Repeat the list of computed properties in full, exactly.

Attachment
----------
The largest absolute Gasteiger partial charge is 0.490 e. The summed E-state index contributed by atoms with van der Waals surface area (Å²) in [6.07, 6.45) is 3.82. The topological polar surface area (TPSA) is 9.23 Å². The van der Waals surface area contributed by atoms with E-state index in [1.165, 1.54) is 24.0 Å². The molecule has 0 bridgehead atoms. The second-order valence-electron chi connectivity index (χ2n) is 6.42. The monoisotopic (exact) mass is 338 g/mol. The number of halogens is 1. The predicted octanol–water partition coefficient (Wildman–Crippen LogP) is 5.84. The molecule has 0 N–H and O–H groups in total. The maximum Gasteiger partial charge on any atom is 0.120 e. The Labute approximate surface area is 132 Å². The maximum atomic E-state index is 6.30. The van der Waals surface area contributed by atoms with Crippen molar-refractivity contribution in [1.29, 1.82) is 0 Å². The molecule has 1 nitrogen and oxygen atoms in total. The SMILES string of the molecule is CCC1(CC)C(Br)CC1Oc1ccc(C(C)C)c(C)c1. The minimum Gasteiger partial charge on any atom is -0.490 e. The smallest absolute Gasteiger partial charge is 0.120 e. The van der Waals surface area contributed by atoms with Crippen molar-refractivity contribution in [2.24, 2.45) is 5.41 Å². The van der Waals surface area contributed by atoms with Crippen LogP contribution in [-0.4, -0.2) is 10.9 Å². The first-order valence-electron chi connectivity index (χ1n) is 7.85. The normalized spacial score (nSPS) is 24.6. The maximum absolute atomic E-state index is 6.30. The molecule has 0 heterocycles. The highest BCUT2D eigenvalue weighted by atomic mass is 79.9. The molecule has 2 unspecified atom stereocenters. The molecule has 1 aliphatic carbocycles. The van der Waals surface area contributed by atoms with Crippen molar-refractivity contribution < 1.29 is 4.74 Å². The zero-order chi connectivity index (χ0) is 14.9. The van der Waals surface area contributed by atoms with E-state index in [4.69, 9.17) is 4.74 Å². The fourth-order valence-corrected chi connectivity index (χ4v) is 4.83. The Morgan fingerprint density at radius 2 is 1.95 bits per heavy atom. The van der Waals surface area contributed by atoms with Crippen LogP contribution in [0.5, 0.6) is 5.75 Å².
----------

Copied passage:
The largest absolute Gasteiger partial charge is 0.490 e. The summed E-state index contributed by atoms with van der Waals surface area (Å²) in [6.07, 6.45) is 3.82. The topological polar surface area (TPSA) is 9.23 Å². The van der Waals surface area contributed by atoms with E-state index in [1.165, 1.54) is 24.0 Å². The molecule has 0 bridgehead atoms. The second-order valence-electron chi connectivity index (χ2n) is 6.42. The monoisotopic (exact) mass is 338 g/mol. The number of halogens is 1. The predicted octanol–water partition coefficient (Wildman–Crippen LogP) is 5.84. The molecule has 0 N–H and O–H groups in total. The maximum Gasteiger partial charge on any atom is 0.120 e. The Labute approximate surface area is 132 Å². The maximum atomic E-state index is 6.30. The van der Waals surface area contributed by atoms with Crippen molar-refractivity contribution in [1.29, 1.82) is 0 Å². The molecule has 1 nitrogen and oxygen atoms in total. The SMILES string of the molecule is CCC1(CC)C(Br)CC1Oc1ccc(C(C)C)c(C)c1. The minimum Gasteiger partial charge on any atom is -0.490 e. The smallest absolute Gasteiger partial charge is 0.120 e. The van der Waals surface area contributed by atoms with Crippen molar-refractivity contribution in [2.24, 2.45) is 5.41 Å². The van der Waals surface area contributed by atoms with Crippen LogP contribution in [-0.4, -0.2) is 10.9 Å². The first-order valence-electron chi connectivity index (χ1n) is 7.85. The normalized spacial score (nSPS) is 24.6. The maximum absolute atomic E-state index is 6.30. The molecule has 0 heterocycles. The highest BCUT2D eigenvalue weighted by atomic mass is 79.9. The molecule has 2 unspecified atom stereocenters. The molecule has 1 aliphatic carbocycles. The van der Waals surface area contributed by atoms with Crippen molar-refractivity contribution < 1.29 is 4.74 Å². The zero-order chi connectivity index (χ0) is 14.9. The van der Waals surface area contributed by atoms with E-state index in [4.69, 9.17) is 4.74 Å². The fourth-order valence-corrected chi connectivity index (χ4v) is 4.83. The Morgan fingerprint density at radius 2 is 1.95 bits per heavy atom. The van der Waals surface area contributed by atoms with Crippen LogP contribution in [0.5, 0.6) is 5.75 Å².